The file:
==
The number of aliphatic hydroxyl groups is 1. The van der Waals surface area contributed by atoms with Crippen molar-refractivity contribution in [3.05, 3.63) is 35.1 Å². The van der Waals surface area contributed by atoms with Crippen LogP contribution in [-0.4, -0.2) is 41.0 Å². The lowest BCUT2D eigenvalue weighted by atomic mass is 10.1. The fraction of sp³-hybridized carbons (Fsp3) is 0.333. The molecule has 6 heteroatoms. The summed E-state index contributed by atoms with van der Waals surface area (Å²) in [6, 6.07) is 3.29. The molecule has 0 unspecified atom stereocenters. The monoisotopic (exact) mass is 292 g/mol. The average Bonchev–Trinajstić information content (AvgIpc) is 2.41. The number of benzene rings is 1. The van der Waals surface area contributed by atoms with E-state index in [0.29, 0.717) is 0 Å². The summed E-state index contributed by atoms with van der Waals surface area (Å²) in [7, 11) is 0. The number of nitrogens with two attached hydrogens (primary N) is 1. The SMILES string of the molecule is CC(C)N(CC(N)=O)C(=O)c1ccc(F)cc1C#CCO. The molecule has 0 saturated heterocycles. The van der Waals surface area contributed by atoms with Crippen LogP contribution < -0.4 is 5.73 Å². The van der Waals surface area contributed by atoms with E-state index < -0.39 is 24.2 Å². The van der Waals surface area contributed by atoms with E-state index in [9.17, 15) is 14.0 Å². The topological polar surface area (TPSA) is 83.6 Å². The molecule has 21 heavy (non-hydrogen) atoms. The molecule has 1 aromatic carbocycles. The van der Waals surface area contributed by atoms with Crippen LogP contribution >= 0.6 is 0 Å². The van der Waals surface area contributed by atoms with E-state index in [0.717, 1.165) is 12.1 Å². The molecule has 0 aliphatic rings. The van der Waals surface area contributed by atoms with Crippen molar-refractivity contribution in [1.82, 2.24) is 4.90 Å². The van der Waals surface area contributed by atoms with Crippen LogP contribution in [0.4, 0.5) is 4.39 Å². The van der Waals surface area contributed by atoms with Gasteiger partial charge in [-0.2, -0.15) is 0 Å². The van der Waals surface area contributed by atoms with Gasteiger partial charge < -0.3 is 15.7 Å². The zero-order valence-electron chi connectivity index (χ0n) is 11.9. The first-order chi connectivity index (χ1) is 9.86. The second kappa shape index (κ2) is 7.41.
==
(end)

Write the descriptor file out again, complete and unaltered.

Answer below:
The number of aliphatic hydroxyl groups is 1. The van der Waals surface area contributed by atoms with Crippen molar-refractivity contribution in [3.05, 3.63) is 35.1 Å². The van der Waals surface area contributed by atoms with Crippen LogP contribution in [-0.4, -0.2) is 41.0 Å². The lowest BCUT2D eigenvalue weighted by atomic mass is 10.1. The fraction of sp³-hybridized carbons (Fsp3) is 0.333. The molecule has 6 heteroatoms. The summed E-state index contributed by atoms with van der Waals surface area (Å²) in [6, 6.07) is 3.29. The molecule has 0 unspecified atom stereocenters. The monoisotopic (exact) mass is 292 g/mol. The average Bonchev–Trinajstić information content (AvgIpc) is 2.41. The number of benzene rings is 1. The van der Waals surface area contributed by atoms with E-state index in [0.29, 0.717) is 0 Å². The summed E-state index contributed by atoms with van der Waals surface area (Å²) in [7, 11) is 0. The number of nitrogens with two attached hydrogens (primary N) is 1. The SMILES string of the molecule is CC(C)N(CC(N)=O)C(=O)c1ccc(F)cc1C#CCO. The molecule has 0 saturated heterocycles. The van der Waals surface area contributed by atoms with Crippen LogP contribution < -0.4 is 5.73 Å². The van der Waals surface area contributed by atoms with E-state index < -0.39 is 24.2 Å². The van der Waals surface area contributed by atoms with E-state index in [9.17, 15) is 14.0 Å². The topological polar surface area (TPSA) is 83.6 Å². The molecule has 21 heavy (non-hydrogen) atoms. The molecule has 1 aromatic carbocycles. The van der Waals surface area contributed by atoms with Crippen LogP contribution >= 0.6 is 0 Å². The van der Waals surface area contributed by atoms with E-state index in [0.717, 1.165) is 12.1 Å². The molecule has 0 aliphatic rings. The van der Waals surface area contributed by atoms with Crippen molar-refractivity contribution in [1.82, 2.24) is 4.90 Å². The van der Waals surface area contributed by atoms with Crippen LogP contribution in [0.4, 0.5) is 4.39 Å². The van der Waals surface area contributed by atoms with Gasteiger partial charge in [-0.2, -0.15) is 0 Å². The van der Waals surface area contributed by atoms with Gasteiger partial charge < -0.3 is 15.7 Å². The zero-order valence-electron chi connectivity index (χ0n) is 11.9. The first-order chi connectivity index (χ1) is 9.86. The second kappa shape index (κ2) is 7.41.